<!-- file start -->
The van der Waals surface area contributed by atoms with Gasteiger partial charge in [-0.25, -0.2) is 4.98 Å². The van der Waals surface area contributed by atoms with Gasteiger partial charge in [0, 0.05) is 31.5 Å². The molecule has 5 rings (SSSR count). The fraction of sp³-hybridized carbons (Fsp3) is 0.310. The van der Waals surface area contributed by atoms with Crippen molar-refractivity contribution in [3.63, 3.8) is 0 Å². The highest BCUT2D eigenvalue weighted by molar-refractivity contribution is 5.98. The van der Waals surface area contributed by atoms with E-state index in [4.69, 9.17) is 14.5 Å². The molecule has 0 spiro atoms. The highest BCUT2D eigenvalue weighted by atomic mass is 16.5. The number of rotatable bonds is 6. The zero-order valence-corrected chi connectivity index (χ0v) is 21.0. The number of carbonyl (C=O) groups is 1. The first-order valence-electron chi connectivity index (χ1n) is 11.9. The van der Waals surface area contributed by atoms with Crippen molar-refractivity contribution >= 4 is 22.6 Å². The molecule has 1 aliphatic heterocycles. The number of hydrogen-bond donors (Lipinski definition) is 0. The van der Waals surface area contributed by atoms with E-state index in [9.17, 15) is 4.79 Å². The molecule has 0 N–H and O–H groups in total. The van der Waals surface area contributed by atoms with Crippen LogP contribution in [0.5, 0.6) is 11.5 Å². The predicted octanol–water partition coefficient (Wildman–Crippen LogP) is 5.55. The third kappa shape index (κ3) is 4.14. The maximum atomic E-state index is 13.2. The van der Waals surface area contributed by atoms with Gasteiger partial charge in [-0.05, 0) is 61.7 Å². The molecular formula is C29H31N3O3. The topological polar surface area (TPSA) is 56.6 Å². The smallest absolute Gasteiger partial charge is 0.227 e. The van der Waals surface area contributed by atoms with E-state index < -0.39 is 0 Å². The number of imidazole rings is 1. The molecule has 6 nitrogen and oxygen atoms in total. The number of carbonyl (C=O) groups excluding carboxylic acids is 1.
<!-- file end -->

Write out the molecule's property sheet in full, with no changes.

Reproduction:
The van der Waals surface area contributed by atoms with Gasteiger partial charge in [-0.25, -0.2) is 4.98 Å². The van der Waals surface area contributed by atoms with Gasteiger partial charge in [0, 0.05) is 31.5 Å². The molecule has 5 rings (SSSR count). The fraction of sp³-hybridized carbons (Fsp3) is 0.310. The van der Waals surface area contributed by atoms with Crippen molar-refractivity contribution in [3.63, 3.8) is 0 Å². The highest BCUT2D eigenvalue weighted by molar-refractivity contribution is 5.98. The van der Waals surface area contributed by atoms with E-state index in [4.69, 9.17) is 14.5 Å². The molecule has 0 spiro atoms. The highest BCUT2D eigenvalue weighted by atomic mass is 16.5. The number of rotatable bonds is 6. The zero-order valence-corrected chi connectivity index (χ0v) is 21.0. The number of carbonyl (C=O) groups is 1. The first-order valence-electron chi connectivity index (χ1n) is 11.9. The van der Waals surface area contributed by atoms with Crippen molar-refractivity contribution >= 4 is 22.6 Å². The molecule has 1 aliphatic heterocycles. The number of hydrogen-bond donors (Lipinski definition) is 0. The van der Waals surface area contributed by atoms with E-state index in [9.17, 15) is 4.79 Å². The molecule has 0 N–H and O–H groups in total. The van der Waals surface area contributed by atoms with Crippen LogP contribution in [0.5, 0.6) is 11.5 Å². The predicted octanol–water partition coefficient (Wildman–Crippen LogP) is 5.55. The third kappa shape index (κ3) is 4.14. The maximum atomic E-state index is 13.2. The van der Waals surface area contributed by atoms with Gasteiger partial charge in [-0.05, 0) is 61.7 Å². The molecular formula is C29H31N3O3. The topological polar surface area (TPSA) is 56.6 Å². The smallest absolute Gasteiger partial charge is 0.227 e. The van der Waals surface area contributed by atoms with E-state index < -0.39 is 0 Å². The number of imidazole rings is 1. The molecule has 6 nitrogen and oxygen atoms in total. The number of carbonyl (C=O) groups excluding carboxylic acids is 1.